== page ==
ExamSoft Settlement

May 20th, 2015 / By

A federal judge has tentatively approved settlement of consolidated class action lawsuits brought by July 2014 bar examinees against ExamSoft. The lawsuits arose out of the well known difficulties that test-takers experienced when they tried to upload their essay answers through ExamSoft’s software. I have written about this debacle, and its likely impact on bar scores, several times. For the most recent post in the series, see here.

Looking at this settlement, it’s hard to know what the class representatives were thinking. Last summer, examinees paid between $100 and $150 for the privilege of using ExamSoft software. When the uploads failed to work, they were unable to reach ExamSoft’s customer service lines. Many endured hours of anxiety as they tried to upload their exams or contact customer service. The snafu distracted them preparing for the next day’s exam or getting some much needed sleep.

What are the examinees who suffered through this “barmageddon” getting for their troubles? $90 apiece. That’s right, they’re not even getting a full refund on the fees they paid. The class action lawyers, meanwhile, will walk away with up to $600,000 in attorneys’ fees.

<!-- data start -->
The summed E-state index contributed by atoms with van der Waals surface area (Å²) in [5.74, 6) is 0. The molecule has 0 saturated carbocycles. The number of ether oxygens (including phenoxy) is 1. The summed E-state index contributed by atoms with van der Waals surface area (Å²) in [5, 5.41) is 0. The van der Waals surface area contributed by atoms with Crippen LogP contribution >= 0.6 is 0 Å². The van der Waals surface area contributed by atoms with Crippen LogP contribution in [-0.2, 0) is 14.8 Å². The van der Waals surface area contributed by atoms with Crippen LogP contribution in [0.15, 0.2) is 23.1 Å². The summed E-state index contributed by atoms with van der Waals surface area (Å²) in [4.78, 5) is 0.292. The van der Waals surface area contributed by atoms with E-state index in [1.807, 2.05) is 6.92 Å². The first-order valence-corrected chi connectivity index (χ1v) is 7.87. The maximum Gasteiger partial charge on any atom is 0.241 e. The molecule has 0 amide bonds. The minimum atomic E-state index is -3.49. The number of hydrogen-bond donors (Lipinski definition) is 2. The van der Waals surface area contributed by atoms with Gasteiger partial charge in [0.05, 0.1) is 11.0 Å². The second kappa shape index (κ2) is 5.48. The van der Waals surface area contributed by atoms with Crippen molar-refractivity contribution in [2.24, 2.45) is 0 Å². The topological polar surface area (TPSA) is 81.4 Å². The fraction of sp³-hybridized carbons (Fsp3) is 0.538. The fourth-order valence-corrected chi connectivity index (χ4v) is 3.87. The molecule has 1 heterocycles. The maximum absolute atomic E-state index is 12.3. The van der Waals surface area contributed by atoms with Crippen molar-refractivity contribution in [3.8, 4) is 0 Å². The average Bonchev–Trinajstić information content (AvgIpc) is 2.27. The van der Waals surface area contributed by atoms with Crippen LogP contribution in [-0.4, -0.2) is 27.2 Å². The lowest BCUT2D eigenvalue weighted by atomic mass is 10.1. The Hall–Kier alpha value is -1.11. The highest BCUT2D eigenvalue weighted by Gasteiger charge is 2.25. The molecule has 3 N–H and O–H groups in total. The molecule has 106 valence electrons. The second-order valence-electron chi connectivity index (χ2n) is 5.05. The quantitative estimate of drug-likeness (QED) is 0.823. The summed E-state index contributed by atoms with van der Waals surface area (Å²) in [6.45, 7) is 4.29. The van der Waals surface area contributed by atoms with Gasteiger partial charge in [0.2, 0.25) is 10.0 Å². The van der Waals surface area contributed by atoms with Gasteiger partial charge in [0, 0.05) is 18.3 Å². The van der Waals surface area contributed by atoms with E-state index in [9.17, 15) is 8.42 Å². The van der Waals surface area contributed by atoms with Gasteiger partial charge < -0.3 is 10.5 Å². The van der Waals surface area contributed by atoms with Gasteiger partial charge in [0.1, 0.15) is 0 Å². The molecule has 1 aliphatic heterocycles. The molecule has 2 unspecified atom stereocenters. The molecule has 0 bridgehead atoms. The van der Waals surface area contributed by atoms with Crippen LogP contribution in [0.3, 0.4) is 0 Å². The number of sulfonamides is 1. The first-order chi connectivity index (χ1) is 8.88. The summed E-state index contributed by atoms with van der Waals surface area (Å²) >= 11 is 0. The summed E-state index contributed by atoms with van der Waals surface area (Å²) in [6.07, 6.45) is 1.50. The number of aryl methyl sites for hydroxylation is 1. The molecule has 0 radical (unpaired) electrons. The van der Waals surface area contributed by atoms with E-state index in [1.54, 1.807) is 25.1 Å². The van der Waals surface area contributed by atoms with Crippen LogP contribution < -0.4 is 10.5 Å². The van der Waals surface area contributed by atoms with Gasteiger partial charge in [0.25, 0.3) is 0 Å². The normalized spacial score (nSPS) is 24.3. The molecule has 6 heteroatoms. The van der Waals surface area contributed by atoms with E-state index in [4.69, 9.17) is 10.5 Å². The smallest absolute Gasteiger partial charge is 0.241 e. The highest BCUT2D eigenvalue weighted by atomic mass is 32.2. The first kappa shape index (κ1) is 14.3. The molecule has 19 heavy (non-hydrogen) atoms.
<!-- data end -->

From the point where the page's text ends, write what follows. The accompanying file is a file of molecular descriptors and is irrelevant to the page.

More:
I understand that damages for emotional distress aren’t awarded in contract actions. I get that (and hopefully got that right on the MBE). But agreeing to a settlement that awards less than the amount exam takers paid for this shoddy service? ExamSoft clearly failed to perform its side of the bargain; the complaint stated a very straightforward claim for breach of contract. In addition, the plaintiffs invoked federal and state consumer laws that might have awarded other relief.

What were the class representatives thinking? Perhaps they used the lawsuit as a training ground to enter the apparently lucrative field of representing other plaintiffs in class action suits. Now that they know how to collect handsome fees, they’re not worried about the pocket change they paid to ExamSoft.

I believe in class actions–they’re a necessary procedure to enforce some claims, including the ones asserted in this case. But the field now suffers from so much abuse, with attorneys collecting the lions’ share of awards and class members receiving relatively little. It’s no wonder that the public, and some appellate courts, have become so cynical about class actions.

From that perspective, there’s a great irony in this settlement. People who wanted to be lawyers, and who suffered a compensable breach of contract while engaged in that quest, have now been shortchanged by the very professionals they seek to join.


About Law School Cafe

Cafe Manager & Co-Moderator
Deborah J. Merritt

Cafe Designer & Co-Moderator
Kyle McEntee

ABA Journal Blawg 100 HonoreeLaw School Cafe is a resource for anyone interested in changes in legal education and the legal profession.

Around the Cafe


Enter your email address to receive notifications of new posts by email.


Recent Comments

Recent Posts

Monthly Archives


Have something you think our audience would like to hear about? Interested in writing one or more guest posts? Send an email to the cafe manager at merritt52@gmail.com. We are interested in publishing posts from practitioners, students, faculty, and industry professionals.

Past and Present Guests